The Tiroler regional Parliament set up a commission to investigate the state government’s mismanagement of the coronavirus. Ischgl will also be focussed on. The virus is likely to have spread widely from here through the many international guests. The state of Tiro and the tourist industry have been accused of not reacting quickly enough to the spread and having stopped skiing businesses too late.

16:26 Heil wants to “clean up“ meat industry

Labour Minister Hubertus Heil has foreseen legal consequences after the growth in coronavirus infections in several slaughterhouses. “We will clean up these conditions,” said Heil in the last hour in the German Parliament. “The Coronavirus Cabinet will decide on measures that go beyond the previous regulations next Monday,” he said and denounced the often precarious working and housing conditions of foreign temporary workers in the meat industry. “We as a society should not continue to look on when people from Central and Eastern Europe are exploited in this society.” The Minister stressed that the current sub-contractor culture in the industry is the “root of the evil”. Therefore, he was in favor of fundamentally reconsidering the currently widespread form of works contracts. In addition, Heil will advocate for country-wide binding inspection rates.

15:54 British researchers prepare gene study

In the UK, scientists want to study the genes of thousands of Covid-19 patients to solve one of the puzzles surrounding the novel coronavirus: Why do some people not even suffer from a mild headache, whereas others die from the disease? Researchers want to sequence the genetic code of people who have fallen severely ill with Covid-19, and compare it with the genome of those in whom the disease was only mild or even asymptomatic. The genes of around 20,000 people are to be studied, who are currently or have already been admitted to the IC of a hospital, as well as of 15,000 people with mild symptoms.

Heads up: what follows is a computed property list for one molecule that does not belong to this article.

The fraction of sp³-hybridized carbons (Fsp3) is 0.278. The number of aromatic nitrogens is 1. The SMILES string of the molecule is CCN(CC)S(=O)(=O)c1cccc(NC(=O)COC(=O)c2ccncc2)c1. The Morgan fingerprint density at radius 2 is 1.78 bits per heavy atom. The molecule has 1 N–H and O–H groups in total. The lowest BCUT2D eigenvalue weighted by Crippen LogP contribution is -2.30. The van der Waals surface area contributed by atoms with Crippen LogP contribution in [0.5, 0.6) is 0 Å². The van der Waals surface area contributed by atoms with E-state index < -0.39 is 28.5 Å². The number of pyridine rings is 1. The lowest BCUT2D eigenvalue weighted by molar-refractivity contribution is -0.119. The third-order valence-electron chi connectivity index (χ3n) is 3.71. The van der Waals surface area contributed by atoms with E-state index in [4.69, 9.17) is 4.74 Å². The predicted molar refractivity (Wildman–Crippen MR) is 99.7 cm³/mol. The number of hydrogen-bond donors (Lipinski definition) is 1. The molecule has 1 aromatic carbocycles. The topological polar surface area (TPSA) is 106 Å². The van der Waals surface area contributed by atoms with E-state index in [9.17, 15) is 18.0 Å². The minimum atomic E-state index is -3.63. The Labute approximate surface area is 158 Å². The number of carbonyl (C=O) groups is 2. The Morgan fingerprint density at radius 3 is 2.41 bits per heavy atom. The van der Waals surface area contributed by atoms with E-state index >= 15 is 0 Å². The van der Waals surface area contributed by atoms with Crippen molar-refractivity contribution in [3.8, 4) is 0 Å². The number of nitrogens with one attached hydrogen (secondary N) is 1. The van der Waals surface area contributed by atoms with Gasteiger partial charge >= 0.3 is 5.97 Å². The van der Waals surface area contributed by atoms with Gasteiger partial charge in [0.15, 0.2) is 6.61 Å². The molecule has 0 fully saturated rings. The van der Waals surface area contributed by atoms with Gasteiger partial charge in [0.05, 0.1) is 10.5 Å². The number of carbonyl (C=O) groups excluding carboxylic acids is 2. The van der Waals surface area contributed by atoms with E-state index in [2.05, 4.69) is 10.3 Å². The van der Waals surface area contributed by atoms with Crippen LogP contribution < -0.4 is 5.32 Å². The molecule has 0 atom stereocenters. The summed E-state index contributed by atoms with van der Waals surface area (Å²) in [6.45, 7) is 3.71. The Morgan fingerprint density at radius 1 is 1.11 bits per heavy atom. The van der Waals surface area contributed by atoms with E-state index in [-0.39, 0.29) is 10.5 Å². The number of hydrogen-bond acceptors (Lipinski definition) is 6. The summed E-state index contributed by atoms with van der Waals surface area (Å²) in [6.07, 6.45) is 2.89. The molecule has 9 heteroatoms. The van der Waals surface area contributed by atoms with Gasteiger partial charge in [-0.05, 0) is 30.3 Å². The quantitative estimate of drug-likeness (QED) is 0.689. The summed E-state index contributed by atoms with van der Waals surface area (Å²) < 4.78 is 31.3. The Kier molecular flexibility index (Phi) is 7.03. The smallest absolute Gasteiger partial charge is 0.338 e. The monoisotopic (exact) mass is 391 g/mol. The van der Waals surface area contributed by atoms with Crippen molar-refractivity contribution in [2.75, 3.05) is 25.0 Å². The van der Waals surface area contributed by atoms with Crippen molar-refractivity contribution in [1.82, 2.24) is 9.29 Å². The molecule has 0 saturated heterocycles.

"We think that there will be clues in the genome that will help us understand how the disease is killing people," said IC doctor Kenneth Baillie, who leads the study at the University of Edinburgh, to Reuters. "I would bet my house on there being a very strong genetic component to individual risk."

British Health Minister Matt Hancock called on the population to participate in the program, with the aim being to paint a scientific picture of the virus. The first results of a study with around 2,000 participants, which is already running, are to be expected in a few weeks, Mr. Baillie said.

15:40 KfW development bank grants coronavirus loans of €19.3 billion

To support German companies, the state development bank KfW has granted assistance loans of EUR 19.3 billion. This is made clear by a joint document of the Federal Ministry for Economic Affairs and Energy and the Federal Ministry of Finance, which the Reuters news agency has seen. This amounts to almost 60 percent of the total requested loan volume, but 99 percent of applications.